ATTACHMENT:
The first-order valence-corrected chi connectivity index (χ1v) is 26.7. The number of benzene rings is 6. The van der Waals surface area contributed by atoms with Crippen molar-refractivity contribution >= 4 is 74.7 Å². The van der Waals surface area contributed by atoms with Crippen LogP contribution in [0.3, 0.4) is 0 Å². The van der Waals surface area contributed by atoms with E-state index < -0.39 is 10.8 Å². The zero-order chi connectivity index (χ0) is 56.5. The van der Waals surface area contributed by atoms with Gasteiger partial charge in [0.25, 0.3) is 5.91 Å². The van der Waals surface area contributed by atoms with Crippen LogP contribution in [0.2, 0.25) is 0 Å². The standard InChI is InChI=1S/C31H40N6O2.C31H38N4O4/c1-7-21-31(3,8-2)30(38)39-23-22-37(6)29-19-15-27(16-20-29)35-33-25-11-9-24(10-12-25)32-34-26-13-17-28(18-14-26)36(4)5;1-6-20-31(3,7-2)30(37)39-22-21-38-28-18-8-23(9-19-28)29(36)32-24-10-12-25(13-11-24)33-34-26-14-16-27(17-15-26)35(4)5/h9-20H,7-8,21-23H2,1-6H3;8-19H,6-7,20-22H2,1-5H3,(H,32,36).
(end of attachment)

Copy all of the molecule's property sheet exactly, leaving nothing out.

The first-order valence-corrected chi connectivity index (χ1v) is 26.7. The number of benzene rings is 6. The van der Waals surface area contributed by atoms with Crippen molar-refractivity contribution >= 4 is 74.7 Å². The van der Waals surface area contributed by atoms with Crippen LogP contribution in [0.3, 0.4) is 0 Å². The van der Waals surface area contributed by atoms with E-state index < -0.39 is 10.8 Å². The zero-order chi connectivity index (χ0) is 56.5. The van der Waals surface area contributed by atoms with Gasteiger partial charge in [0.25, 0.3) is 5.91 Å². The van der Waals surface area contributed by atoms with Crippen LogP contribution in [0.2, 0.25) is 0 Å². The standard InChI is InChI=1S/C31H40N6O2.C31H38N4O4/c1-7-21-31(3,8-2)30(38)39-23-22-37(6)29-19-15-27(16-20-29)35-33-25-11-9-24(10-12-25)32-34-26-13-17-28(18-14-26)36(4)5;1-6-20-31(3,7-2)30(37)39-22-21-38-28-18-8-23(9-19-28)29(36)32-24-10-12-25(13-11-24)33-34-26-14-16-27(17-15-26)35(4)5/h9-20H,7-8,21-23H2,1-6H3;8-19H,6-7,20-22H2,1-5H3,(H,32,36).